Santana shows off glove for Royals

Lynn Worthy
The Kansas City Star (TNS)
Kansas City Royals first baseman Carlos Santana acknowledges the cheers from fans as he takes his at bat in the first inning against the Cleveland Indians on Monday, at Progressive Field.

CLEVELAND — During pre-game introductions before the Indians' home opener in Cleveland Monday afternoon, the home crowd gave a noticeably loud round of applause to the opposing team's starting first baseman.

For a division rival, no less. Of course, Carlos Santana isn't just another visiting slugger for one of the Indians' mortal enemies.

No, Santana has long been Cleveland's guy. That was before he made the play that crushed the hopes of an Indians win at Progressive Field.

Santana's spectacular defensive gem started a double play that brought a potential ninth-inning rally to a screeching halt as the Kansas City Royals prevailed 3-0.

"I'm trying to go through in my head how many first baseman in the league make that play or maybe even attempt to make that play," Royals manager Mike Matheny said. "Obviously, he has a lot of confidence. He's a talented player overall, but he's the (rare) kind of defender with the aggressiveness he has, a fearlessness.

"That was amazing, how that one play can take the air out of an opposition. We were about to get into a bad spot right there if that ball gets by. There's no doubt about it, that's a game-changing defensive play."

Moments before, the Indians' offense had showed its first signs of life in five innings. A walk by Cesar Hernandez started it. Then Jose Ramirez swatted a single into right-center field.

With runners on first and second, no outs and a three-run lead for the Royals, Eddie Rosario swung at a breaking ball and ripped a ground ball down the first base line. For a split second, it seemed like the ball had its sights set on a path toward the right-field corner and sure extra-bases for Rosario. Santana pounced with cat-like quickness and reflexes, snatched the ball while moving towards the foul line, pivoted and rifled a throw to second base.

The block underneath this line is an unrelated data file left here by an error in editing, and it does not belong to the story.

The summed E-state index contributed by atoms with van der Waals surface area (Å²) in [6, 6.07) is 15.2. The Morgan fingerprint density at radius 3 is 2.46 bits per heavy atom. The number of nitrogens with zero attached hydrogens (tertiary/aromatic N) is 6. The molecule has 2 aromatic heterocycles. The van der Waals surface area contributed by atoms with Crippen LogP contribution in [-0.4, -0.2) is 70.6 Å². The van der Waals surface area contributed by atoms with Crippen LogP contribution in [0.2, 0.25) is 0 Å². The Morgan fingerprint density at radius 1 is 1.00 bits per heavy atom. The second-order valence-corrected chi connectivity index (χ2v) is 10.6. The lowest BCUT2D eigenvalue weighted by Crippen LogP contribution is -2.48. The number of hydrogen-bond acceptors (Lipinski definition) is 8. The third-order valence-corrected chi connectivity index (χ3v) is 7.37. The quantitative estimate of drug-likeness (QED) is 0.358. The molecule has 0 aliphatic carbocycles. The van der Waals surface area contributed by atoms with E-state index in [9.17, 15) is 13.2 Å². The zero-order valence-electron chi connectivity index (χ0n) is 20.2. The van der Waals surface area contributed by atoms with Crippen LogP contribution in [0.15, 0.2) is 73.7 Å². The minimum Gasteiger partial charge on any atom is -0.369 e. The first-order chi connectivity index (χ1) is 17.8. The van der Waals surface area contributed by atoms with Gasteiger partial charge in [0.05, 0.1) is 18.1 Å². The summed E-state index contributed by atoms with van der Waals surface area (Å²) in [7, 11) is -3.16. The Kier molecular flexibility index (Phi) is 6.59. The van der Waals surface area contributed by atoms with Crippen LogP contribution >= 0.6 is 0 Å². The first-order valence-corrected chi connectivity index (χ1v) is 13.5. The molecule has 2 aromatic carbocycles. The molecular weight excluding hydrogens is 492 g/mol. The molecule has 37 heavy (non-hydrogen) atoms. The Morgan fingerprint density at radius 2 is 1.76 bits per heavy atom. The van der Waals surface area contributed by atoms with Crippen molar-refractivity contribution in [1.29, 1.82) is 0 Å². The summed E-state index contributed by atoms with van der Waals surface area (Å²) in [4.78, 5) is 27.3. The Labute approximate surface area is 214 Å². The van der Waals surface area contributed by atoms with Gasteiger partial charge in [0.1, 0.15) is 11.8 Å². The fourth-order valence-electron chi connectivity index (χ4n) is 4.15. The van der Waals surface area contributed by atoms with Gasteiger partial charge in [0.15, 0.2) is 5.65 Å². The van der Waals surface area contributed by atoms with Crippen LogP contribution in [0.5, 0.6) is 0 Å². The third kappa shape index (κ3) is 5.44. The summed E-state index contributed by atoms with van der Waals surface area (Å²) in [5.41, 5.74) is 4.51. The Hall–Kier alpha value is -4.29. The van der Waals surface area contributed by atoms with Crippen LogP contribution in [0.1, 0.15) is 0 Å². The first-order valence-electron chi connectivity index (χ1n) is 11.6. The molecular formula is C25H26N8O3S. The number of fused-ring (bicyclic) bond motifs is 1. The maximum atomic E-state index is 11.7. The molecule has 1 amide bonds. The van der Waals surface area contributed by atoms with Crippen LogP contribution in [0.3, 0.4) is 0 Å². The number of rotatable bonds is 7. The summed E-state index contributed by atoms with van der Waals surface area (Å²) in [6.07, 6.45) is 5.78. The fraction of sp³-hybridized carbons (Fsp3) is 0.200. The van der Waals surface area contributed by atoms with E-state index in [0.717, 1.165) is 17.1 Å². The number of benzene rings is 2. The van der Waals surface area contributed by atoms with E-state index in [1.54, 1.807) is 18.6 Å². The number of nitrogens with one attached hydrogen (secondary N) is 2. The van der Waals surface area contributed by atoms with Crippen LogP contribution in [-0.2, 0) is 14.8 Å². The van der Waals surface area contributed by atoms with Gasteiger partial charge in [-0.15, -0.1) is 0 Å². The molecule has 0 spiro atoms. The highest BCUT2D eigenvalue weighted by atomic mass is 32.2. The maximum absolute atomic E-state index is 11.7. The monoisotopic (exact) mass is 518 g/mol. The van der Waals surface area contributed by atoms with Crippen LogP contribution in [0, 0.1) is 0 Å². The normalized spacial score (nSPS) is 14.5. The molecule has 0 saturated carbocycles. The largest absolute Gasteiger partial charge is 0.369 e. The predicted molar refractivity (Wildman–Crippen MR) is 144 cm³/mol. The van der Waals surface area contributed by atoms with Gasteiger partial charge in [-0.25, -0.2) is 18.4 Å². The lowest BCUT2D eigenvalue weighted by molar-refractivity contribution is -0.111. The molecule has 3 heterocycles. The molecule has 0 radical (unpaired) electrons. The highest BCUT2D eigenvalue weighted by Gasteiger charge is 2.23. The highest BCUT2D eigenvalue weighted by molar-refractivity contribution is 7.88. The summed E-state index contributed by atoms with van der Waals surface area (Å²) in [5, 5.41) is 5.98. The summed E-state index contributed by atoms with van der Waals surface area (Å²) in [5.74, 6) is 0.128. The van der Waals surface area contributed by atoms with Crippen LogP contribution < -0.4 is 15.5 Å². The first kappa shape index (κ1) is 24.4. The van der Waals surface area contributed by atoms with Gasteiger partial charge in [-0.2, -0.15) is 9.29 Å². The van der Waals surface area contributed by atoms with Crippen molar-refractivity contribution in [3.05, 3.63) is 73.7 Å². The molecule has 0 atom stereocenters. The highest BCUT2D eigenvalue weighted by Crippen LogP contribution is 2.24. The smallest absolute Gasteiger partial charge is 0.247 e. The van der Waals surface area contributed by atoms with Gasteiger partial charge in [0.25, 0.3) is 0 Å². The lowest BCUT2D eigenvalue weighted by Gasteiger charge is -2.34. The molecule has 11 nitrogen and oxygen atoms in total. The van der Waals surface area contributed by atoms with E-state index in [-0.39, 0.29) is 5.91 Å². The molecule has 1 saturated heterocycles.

Shortstop Nicky Lopez hauled in the throw and then fired the ball to pitcher Jesse Hahn, who was covering first base, to complete the double play.

Lopez lauded Santana and expounded on the pivotal nature of that moment.

"Playing here since 2019, Cleveland is never out of it," Lopez said. "The fans are always in it. You can feel some momentum. What a play by a guy who was over in that other dugout a year ago.

"He came up huge. He threw a perfect strike to me. That was the hard part. A huge rally killer. I thought I could kind of feel the momentum swing right back to us."

Santana, who signed a two-year contract with the Royals this winter, ranks among the Indians' all-time leaders in walks (second, 881), home runs (tied for fifth, 216) and doubles (10th, 273). Santana played 10 of his previous 11 seasons with the Indians. He briefly left via free agency and played for the Philadelphia Phillies in 2018.

After that season, he went to the Seattle Mariners in a trade and then was reacquired by Cleveland in a three-team deal that involved the Tampa Bay Rays, Mariners and Indians. After trotting out of the dugout during introductions, Indians manager Terry Francona strayed from his designated spot along the third-base foul line to give Matheny a fist-bump and half-hug.

Then Francona shared a moment with Santana.

When Santana's name was announced as he stepped into the batter's box for his first at-bat, the ovation from the crowd prompted him to step back out of the box. As the ovation continued, Santana tipped his batting helmet to the crowd in a sign of appreciation.

At the end of the night, Santana's flashy defense left Indians faithful lamenting a lost game and beloved first baseman.

"Santana making that play, that obviously is a big play of the game," Francona told reporters on his zoom call. "Because if that ball scoots by, we're in business."